MASTERCLASS Offered by the Centre for the Humanities and the Transmission in Motion research group (https://transmissioninmotion.sites.uu.nl/) at Utrecht University, in collaboration with NICA and SPRING Performing Arts Festival.
20 May 2018, 10.30-15h, Het Huis (Boorstraat 107, Utrecht)
In this masterclass, Prof. Peter Eckersall (CUNY, New York) will consider the theory and practice of new media dramaturgy. As developed his recent book (co-authored with Edward Scheer and Helena Grehan), new media dramaturgy (NMD) considers the rise of new materialism in theatre and performance. It examines how live performance has been transforming – compositionally and aesthetically – by a renewed attention to material objects, atmospheres and affective states, all broadly defined as new media. In light of the on-going need for the arts to address climate and ecological crisis, NMD is an approach that calls for considering the performative sensibilities of objects and materials in connection with thinking informed by eco-criticism and writings on the Anthropocene. It is intended to be both theoretical and activating, hence, the focus on dramaturgy as a creative process that is between thinking and doing. The masterclass will include an introductory lecture and then branch into discussion and the workshopping of ideas and responses.
Credits: RMA Students can acquire 1 EC if they actively participate in the masterclass, complete the readings and write a blogpost (750-1000 words) about the subject of the masterclass.
- Peter Eckersall, Helena Grehan, and Edward Scheer, New Media Dramaturgy: Performance Media and New-Materialism (co-authored with Helena Grehan and Edward Scheer). Basingstoke & New York: Palgrave Macmillan, 2017. (read the introduction).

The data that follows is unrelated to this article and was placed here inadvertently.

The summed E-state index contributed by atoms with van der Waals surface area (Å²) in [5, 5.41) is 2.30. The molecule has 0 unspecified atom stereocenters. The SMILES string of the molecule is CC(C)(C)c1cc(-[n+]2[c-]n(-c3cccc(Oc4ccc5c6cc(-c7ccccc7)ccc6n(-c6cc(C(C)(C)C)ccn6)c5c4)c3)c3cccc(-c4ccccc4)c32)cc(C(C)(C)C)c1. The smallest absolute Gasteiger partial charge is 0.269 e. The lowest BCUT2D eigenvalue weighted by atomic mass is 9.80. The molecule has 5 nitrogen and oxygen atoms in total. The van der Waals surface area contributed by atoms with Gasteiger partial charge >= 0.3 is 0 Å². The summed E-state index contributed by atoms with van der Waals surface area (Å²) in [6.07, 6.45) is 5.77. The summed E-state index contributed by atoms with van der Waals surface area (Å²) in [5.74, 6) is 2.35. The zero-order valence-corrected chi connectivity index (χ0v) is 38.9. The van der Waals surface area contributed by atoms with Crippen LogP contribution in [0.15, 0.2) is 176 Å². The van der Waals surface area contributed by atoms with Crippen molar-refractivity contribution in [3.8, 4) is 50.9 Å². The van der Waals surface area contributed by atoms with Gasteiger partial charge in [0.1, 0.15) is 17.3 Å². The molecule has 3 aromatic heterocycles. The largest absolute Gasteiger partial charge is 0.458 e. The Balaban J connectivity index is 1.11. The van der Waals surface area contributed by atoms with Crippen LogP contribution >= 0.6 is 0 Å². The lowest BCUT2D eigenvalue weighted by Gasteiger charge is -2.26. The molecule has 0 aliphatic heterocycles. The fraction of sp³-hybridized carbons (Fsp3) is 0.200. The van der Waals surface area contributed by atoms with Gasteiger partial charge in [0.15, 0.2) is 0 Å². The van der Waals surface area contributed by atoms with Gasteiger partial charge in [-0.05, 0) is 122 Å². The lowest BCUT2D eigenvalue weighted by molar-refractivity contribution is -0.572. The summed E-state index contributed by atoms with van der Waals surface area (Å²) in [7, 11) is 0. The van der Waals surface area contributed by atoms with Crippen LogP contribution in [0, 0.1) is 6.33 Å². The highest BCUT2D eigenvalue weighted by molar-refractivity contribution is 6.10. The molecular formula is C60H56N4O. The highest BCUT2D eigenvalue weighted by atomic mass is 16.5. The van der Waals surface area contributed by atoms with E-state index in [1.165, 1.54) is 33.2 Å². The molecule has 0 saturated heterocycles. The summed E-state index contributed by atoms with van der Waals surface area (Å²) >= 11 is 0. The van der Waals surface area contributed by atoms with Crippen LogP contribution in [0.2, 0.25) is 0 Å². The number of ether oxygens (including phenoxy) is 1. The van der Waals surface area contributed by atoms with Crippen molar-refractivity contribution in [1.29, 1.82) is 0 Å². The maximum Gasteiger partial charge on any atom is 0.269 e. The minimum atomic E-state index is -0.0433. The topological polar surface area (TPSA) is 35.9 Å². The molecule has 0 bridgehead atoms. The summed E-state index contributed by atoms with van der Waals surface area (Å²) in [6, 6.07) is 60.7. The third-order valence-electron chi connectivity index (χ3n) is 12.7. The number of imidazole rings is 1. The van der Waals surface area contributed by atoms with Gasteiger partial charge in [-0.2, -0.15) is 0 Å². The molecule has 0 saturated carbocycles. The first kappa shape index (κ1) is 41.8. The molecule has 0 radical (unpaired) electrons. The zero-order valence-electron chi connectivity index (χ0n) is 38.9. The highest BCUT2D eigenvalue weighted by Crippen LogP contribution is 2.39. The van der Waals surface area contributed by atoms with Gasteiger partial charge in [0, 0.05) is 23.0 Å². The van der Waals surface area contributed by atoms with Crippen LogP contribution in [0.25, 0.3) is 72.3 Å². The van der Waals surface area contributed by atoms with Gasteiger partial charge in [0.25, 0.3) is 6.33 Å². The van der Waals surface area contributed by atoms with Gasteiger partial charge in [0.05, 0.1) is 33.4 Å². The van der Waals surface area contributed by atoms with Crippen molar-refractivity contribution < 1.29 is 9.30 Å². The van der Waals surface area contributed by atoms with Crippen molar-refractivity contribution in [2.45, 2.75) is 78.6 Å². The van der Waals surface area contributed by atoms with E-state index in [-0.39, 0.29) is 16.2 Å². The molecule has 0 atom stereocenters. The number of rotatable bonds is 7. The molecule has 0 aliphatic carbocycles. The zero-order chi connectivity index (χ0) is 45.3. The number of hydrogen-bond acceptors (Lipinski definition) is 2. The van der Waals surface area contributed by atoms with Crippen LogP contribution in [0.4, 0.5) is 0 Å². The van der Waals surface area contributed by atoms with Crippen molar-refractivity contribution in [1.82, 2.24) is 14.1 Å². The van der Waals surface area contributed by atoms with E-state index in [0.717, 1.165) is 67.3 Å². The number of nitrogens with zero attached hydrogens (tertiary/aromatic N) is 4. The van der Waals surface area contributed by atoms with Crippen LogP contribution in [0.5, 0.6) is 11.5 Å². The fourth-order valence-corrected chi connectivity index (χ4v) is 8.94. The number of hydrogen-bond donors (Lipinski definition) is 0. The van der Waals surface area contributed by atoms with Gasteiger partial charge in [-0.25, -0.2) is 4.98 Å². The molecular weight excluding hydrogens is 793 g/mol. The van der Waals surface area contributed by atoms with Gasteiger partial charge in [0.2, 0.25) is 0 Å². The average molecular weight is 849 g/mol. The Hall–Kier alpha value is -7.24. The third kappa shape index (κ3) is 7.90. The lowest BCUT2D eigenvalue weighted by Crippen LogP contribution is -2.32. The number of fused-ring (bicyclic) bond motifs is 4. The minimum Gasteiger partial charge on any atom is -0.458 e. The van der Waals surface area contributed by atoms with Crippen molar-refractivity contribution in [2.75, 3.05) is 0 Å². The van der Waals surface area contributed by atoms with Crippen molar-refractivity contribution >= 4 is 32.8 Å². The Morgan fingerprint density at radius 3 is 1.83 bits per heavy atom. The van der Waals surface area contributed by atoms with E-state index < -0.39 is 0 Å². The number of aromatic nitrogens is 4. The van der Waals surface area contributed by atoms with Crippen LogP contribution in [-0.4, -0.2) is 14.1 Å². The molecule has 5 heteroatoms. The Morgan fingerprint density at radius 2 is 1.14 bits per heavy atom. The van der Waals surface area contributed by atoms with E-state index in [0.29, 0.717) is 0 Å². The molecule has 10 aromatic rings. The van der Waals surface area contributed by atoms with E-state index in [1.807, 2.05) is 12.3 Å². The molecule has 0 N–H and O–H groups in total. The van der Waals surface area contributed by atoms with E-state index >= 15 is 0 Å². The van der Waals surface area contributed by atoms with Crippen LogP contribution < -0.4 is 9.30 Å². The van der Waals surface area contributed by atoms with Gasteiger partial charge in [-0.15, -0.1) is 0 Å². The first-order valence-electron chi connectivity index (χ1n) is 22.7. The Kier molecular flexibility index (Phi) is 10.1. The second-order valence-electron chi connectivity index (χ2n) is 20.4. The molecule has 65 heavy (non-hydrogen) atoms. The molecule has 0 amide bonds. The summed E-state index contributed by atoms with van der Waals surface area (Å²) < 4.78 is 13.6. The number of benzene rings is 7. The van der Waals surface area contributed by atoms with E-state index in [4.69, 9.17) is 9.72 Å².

- Peter Eckersall, ‘On Dramaturgy to Make Visible’, Performance Research: A Journal of the Performing Arts, 23: 4-5, 241-243, 2018.
Peter Eckersall is Professor of Theatre Studies in the PhD Program in Theatre and Performance at the Graduate Center, CUNY and Honorary Professorial Fellow in the Department of Culture and Communication, University of Melbourne. His research interests include Japanese performance, dramaturgy and theatre and politics. His recent publications include: The Routledge Companion to Theatre and Politics, co-edited with Helena Grehan (Routledge, 2019), New Media Dramaturgy: Performance, Media and New-materialism, co-authored with Helena Grehan and Ed Scheer, (Palgrave 2017) and The Dumb Type Reader, coedited with Edward Scheer and Shintarô Fujii (Museum Tusculanum Press, 2017). He has worked as a dramaturg for more than 20 years and is the co-founder of the Not Yet It’s Difficult performance group based in Melbourne.